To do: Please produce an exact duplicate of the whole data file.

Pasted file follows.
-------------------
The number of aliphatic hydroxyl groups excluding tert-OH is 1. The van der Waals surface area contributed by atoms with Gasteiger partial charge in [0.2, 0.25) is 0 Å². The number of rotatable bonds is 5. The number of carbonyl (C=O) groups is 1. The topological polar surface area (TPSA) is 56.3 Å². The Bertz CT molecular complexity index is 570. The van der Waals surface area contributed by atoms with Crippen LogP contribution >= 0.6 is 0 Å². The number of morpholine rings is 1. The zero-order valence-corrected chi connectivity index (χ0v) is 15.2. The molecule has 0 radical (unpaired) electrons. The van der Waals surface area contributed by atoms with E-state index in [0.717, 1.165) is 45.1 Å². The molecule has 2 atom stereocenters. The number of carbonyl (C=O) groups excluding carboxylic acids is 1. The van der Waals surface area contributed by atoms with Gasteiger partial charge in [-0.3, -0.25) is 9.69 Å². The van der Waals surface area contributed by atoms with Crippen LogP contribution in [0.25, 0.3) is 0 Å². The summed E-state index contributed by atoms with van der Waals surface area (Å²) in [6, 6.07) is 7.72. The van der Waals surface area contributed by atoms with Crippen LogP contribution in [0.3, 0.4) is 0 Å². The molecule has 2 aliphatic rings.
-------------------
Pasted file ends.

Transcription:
The number of aliphatic hydroxyl groups excluding tert-OH is 1. The van der Waals surface area contributed by atoms with Gasteiger partial charge in [0.2, 0.25) is 0 Å². The number of rotatable bonds is 5. The number of carbonyl (C=O) groups is 1. The topological polar surface area (TPSA) is 56.3 Å². The Bertz CT molecular complexity index is 570. The van der Waals surface area contributed by atoms with Crippen LogP contribution >= 0.6 is 0 Å². The number of morpholine rings is 1. The zero-order valence-corrected chi connectivity index (χ0v) is 15.2. The molecule has 0 radical (unpaired) electrons. The van der Waals surface area contributed by atoms with E-state index in [0.717, 1.165) is 45.1 Å². The molecule has 2 atom stereocenters. The number of carbonyl (C=O) groups excluding carboxylic acids is 1. The van der Waals surface area contributed by atoms with Gasteiger partial charge in [-0.3, -0.25) is 9.69 Å². The van der Waals surface area contributed by atoms with Crippen LogP contribution in [0.25, 0.3) is 0 Å². The summed E-state index contributed by atoms with van der Waals surface area (Å²) in [6, 6.07) is 7.72. The van der Waals surface area contributed by atoms with Crippen LogP contribution in [0.3, 0.4) is 0 Å². The molecule has 2 aliphatic rings.